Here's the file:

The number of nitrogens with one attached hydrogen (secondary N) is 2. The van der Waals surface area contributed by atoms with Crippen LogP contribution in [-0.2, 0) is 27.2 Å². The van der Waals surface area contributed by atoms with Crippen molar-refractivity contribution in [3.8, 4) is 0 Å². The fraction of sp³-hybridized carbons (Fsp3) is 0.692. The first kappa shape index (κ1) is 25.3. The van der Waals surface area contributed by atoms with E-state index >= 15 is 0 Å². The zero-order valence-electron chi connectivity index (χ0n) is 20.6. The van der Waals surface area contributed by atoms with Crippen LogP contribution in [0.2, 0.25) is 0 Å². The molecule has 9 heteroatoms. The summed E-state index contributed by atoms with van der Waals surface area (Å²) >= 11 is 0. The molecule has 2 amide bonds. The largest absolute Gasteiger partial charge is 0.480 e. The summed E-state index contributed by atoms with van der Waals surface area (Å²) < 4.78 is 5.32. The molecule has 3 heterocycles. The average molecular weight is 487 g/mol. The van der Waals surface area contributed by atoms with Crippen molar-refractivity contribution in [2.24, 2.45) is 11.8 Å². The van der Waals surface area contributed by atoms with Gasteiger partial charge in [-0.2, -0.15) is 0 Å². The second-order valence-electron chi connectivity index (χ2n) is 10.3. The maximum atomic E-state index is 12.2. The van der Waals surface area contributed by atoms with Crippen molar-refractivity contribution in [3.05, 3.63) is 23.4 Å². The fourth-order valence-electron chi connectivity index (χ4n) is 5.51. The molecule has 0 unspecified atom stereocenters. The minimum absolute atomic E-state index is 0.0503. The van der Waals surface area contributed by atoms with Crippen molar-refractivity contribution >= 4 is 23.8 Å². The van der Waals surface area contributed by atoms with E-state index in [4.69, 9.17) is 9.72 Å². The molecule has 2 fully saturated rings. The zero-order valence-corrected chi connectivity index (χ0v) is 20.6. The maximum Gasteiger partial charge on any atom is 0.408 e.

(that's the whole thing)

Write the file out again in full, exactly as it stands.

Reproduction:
The number of nitrogens with one attached hydrogen (secondary N) is 2. The van der Waals surface area contributed by atoms with Crippen LogP contribution in [-0.2, 0) is 27.2 Å². The van der Waals surface area contributed by atoms with Crippen molar-refractivity contribution in [3.8, 4) is 0 Å². The fraction of sp³-hybridized carbons (Fsp3) is 0.692. The first kappa shape index (κ1) is 25.3. The van der Waals surface area contributed by atoms with E-state index >= 15 is 0 Å². The zero-order valence-electron chi connectivity index (χ0n) is 20.6. The van der Waals surface area contributed by atoms with Crippen LogP contribution in [0.2, 0.25) is 0 Å². The molecule has 9 heteroatoms. The summed E-state index contributed by atoms with van der Waals surface area (Å²) >= 11 is 0. The molecule has 2 amide bonds. The largest absolute Gasteiger partial charge is 0.480 e. The summed E-state index contributed by atoms with van der Waals surface area (Å²) < 4.78 is 5.32. The molecule has 3 heterocycles. The average molecular weight is 487 g/mol. The van der Waals surface area contributed by atoms with Crippen molar-refractivity contribution in [2.24, 2.45) is 11.8 Å². The van der Waals surface area contributed by atoms with Gasteiger partial charge in [-0.2, -0.15) is 0 Å². The second-order valence-electron chi connectivity index (χ2n) is 10.3. The maximum atomic E-state index is 12.2. The van der Waals surface area contributed by atoms with Crippen molar-refractivity contribution in [3.05, 3.63) is 23.4 Å². The fourth-order valence-electron chi connectivity index (χ4n) is 5.51. The molecule has 0 unspecified atom stereocenters. The minimum absolute atomic E-state index is 0.0503. The van der Waals surface area contributed by atoms with Crippen molar-refractivity contribution >= 4 is 23.8 Å². The van der Waals surface area contributed by atoms with E-state index in [4.69, 9.17) is 9.72 Å². The molecule has 2 fully saturated rings. The zero-order valence-corrected chi connectivity index (χ0v) is 20.6. The maximum Gasteiger partial charge on any atom is 0.408 e.